A patent protects technical inventions – provided they are new and have not yet been made public.
A patent makes it possible to protect technical inventions, notably products (movements, functional textiles, chemical substances, etc.) and processes (food drying processes, cleaning processes, etc.).
Prohibition on commercial use
The holder of a patent may prohibit any third party from making commercial use of their invention (they may, for example, have the manufacture and sale of protected products prohibited), for a maximum of 20 years in countries where the invention has been protected. In return, the invention must be made public in the patent.
Conditions to be met
Registration of a patent must meet the following conditions:
- Among other things, the invention must be new and not stem obviously from the state of the art.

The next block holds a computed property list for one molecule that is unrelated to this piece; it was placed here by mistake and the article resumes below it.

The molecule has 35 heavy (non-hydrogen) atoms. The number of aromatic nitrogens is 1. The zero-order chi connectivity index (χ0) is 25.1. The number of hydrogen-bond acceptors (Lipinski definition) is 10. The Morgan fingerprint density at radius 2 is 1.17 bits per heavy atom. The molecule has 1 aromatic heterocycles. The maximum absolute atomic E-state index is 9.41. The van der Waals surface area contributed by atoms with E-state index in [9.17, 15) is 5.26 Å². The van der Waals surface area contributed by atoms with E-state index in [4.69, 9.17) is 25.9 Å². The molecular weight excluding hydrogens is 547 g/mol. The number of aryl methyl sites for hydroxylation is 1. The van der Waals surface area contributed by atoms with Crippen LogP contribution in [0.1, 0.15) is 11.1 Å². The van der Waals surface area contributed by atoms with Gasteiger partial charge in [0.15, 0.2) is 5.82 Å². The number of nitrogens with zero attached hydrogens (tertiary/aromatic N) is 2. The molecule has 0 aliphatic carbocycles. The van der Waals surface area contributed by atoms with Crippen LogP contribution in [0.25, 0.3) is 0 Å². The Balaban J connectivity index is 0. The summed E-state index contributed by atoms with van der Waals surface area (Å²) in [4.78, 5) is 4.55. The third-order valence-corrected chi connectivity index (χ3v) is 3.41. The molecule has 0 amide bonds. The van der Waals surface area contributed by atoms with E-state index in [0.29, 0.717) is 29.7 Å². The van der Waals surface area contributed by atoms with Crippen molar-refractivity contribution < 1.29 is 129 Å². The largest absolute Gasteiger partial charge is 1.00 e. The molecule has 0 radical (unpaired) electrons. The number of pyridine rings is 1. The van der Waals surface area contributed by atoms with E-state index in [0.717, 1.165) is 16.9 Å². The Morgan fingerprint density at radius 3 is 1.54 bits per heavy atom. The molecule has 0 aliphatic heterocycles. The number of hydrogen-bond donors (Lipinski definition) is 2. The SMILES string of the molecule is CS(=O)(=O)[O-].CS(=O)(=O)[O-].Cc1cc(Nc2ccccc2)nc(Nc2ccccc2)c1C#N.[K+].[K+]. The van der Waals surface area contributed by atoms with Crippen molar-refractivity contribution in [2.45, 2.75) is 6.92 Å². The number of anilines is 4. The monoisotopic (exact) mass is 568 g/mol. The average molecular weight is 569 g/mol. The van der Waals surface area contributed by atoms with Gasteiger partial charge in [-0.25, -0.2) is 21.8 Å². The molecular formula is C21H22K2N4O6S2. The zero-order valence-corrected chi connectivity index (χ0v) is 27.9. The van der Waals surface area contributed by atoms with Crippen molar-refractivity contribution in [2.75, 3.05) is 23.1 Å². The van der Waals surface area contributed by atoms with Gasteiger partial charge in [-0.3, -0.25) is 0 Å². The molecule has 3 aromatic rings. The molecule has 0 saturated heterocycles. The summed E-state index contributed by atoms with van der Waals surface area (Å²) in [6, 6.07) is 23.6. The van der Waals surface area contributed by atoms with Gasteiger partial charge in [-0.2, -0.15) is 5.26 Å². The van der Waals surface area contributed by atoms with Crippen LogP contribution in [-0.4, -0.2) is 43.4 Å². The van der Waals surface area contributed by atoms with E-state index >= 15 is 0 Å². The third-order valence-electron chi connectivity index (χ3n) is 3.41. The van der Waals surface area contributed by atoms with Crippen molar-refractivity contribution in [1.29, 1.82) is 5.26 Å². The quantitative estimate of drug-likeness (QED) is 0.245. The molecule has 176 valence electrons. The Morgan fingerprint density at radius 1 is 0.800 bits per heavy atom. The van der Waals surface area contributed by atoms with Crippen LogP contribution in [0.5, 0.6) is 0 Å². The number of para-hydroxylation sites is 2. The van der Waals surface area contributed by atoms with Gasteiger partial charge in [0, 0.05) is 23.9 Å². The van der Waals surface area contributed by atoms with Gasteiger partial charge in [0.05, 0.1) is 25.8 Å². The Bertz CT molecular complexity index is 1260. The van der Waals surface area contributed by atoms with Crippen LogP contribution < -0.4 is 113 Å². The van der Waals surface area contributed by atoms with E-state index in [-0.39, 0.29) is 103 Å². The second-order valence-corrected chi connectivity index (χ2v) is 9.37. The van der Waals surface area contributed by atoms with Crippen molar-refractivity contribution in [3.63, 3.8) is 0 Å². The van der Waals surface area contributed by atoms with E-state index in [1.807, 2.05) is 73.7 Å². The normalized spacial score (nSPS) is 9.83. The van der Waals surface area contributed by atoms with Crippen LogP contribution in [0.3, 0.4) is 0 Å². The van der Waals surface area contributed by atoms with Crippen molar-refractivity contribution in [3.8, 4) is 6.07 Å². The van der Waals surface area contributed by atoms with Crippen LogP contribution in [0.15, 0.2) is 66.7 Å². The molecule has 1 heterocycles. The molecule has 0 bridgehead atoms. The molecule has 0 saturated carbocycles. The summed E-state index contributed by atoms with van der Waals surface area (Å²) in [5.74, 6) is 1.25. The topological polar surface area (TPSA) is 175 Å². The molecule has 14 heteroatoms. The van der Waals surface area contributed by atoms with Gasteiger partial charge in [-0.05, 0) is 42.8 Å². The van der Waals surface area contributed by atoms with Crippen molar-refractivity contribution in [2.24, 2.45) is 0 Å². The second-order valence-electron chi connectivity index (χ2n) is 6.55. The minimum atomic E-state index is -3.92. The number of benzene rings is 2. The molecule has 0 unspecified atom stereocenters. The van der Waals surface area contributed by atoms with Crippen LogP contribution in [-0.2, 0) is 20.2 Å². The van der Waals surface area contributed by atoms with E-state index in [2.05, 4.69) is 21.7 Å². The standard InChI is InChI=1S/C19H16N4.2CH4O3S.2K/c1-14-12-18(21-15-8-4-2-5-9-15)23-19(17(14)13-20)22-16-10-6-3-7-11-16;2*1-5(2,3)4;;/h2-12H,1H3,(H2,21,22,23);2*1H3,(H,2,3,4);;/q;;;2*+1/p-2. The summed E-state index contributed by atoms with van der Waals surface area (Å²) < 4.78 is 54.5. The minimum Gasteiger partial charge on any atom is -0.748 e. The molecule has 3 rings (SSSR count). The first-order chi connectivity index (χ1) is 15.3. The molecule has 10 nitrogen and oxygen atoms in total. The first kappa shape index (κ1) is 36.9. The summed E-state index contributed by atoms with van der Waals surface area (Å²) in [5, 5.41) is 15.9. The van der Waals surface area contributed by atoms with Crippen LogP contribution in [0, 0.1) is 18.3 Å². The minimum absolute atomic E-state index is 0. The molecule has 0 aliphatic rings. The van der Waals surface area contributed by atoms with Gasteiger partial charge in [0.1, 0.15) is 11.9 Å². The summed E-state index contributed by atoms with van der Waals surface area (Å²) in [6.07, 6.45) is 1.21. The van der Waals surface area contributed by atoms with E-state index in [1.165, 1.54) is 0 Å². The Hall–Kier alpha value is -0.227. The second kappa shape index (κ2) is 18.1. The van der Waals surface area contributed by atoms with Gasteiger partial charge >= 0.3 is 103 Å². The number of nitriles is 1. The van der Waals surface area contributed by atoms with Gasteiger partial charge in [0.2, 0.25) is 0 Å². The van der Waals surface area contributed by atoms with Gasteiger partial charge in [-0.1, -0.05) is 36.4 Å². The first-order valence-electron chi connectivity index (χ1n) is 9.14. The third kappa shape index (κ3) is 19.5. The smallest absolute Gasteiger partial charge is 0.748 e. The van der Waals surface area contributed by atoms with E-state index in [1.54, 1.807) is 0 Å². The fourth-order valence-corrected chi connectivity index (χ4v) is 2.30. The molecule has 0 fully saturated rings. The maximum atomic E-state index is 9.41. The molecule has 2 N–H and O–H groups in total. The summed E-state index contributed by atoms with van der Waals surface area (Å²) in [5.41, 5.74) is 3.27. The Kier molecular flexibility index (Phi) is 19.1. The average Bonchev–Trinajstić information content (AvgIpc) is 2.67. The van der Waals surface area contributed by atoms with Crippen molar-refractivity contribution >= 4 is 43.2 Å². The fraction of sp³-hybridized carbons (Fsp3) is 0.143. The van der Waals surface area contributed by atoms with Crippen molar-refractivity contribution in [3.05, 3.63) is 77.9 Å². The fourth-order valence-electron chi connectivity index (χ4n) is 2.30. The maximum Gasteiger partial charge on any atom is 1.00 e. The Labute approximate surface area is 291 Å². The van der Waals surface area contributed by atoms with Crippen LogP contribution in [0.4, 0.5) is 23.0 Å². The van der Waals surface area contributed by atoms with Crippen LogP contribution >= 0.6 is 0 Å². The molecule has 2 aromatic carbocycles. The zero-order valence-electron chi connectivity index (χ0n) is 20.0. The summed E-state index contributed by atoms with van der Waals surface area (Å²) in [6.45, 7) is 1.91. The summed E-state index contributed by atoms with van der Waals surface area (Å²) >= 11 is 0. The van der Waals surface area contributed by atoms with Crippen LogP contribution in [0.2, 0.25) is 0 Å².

- To satisfy the criterion of novelty, the invention should not in any way have been presented to the public anywhere in the world before the filing of the patent registration application. Anyone wanting to have their invention patented is therefore recommended to maintain confidentiality about that invention until the application is filed.
There are alternatives to patents:
- When an invention is not recognizable from the end product, it is possible to maintain manufacturing secrecy.
- If you do not want to protect your invention but would still like to prevent any third parties from patenting it, you have the option of publishing it, for example, on publication platforms. It would thus lose its novelty, and may no longer be patented.
You are advised to consult a patent advisor to choose the protection strategy and formulate the patent.